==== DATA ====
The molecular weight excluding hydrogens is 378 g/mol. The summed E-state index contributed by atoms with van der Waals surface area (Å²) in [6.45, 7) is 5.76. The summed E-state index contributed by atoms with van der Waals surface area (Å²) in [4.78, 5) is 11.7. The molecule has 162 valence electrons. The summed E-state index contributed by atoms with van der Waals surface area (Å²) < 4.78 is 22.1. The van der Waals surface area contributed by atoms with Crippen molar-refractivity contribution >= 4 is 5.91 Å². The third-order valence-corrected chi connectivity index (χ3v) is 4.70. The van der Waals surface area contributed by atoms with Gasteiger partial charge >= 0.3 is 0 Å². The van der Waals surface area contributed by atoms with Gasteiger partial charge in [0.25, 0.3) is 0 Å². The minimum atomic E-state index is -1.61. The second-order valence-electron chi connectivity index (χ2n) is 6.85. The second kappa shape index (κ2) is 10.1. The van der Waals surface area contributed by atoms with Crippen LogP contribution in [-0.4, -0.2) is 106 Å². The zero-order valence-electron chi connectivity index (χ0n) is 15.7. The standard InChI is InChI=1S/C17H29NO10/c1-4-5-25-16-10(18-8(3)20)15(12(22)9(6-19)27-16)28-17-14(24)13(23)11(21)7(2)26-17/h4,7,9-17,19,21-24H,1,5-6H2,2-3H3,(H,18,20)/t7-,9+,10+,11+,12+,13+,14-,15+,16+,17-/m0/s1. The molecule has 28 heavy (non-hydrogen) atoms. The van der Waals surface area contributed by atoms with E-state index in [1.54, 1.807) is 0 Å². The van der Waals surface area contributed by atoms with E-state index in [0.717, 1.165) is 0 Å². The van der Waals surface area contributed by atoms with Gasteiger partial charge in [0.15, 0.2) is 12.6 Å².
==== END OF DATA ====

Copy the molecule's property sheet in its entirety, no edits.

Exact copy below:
The molecular weight excluding hydrogens is 378 g/mol. The summed E-state index contributed by atoms with van der Waals surface area (Å²) in [6.45, 7) is 5.76. The summed E-state index contributed by atoms with van der Waals surface area (Å²) in [4.78, 5) is 11.7. The molecule has 162 valence electrons. The summed E-state index contributed by atoms with van der Waals surface area (Å²) < 4.78 is 22.1. The van der Waals surface area contributed by atoms with Crippen molar-refractivity contribution >= 4 is 5.91 Å². The third-order valence-corrected chi connectivity index (χ3v) is 4.70. The van der Waals surface area contributed by atoms with Gasteiger partial charge >= 0.3 is 0 Å². The van der Waals surface area contributed by atoms with Gasteiger partial charge in [0.25, 0.3) is 0 Å². The minimum atomic E-state index is -1.61. The second-order valence-electron chi connectivity index (χ2n) is 6.85. The second kappa shape index (κ2) is 10.1. The van der Waals surface area contributed by atoms with Crippen LogP contribution in [-0.4, -0.2) is 106 Å². The zero-order valence-electron chi connectivity index (χ0n) is 15.7. The standard InChI is InChI=1S/C17H29NO10/c1-4-5-25-16-10(18-8(3)20)15(12(22)9(6-19)27-16)28-17-14(24)13(23)11(21)7(2)26-17/h4,7,9-17,19,21-24H,1,5-6H2,2-3H3,(H,18,20)/t7-,9+,10+,11+,12+,13+,14-,15+,16+,17-/m0/s1. The molecule has 28 heavy (non-hydrogen) atoms. The van der Waals surface area contributed by atoms with E-state index in [1.54, 1.807) is 0 Å². The van der Waals surface area contributed by atoms with E-state index in [0.717, 1.165) is 0 Å². The van der Waals surface area contributed by atoms with Gasteiger partial charge in [0.15, 0.2) is 12.6 Å².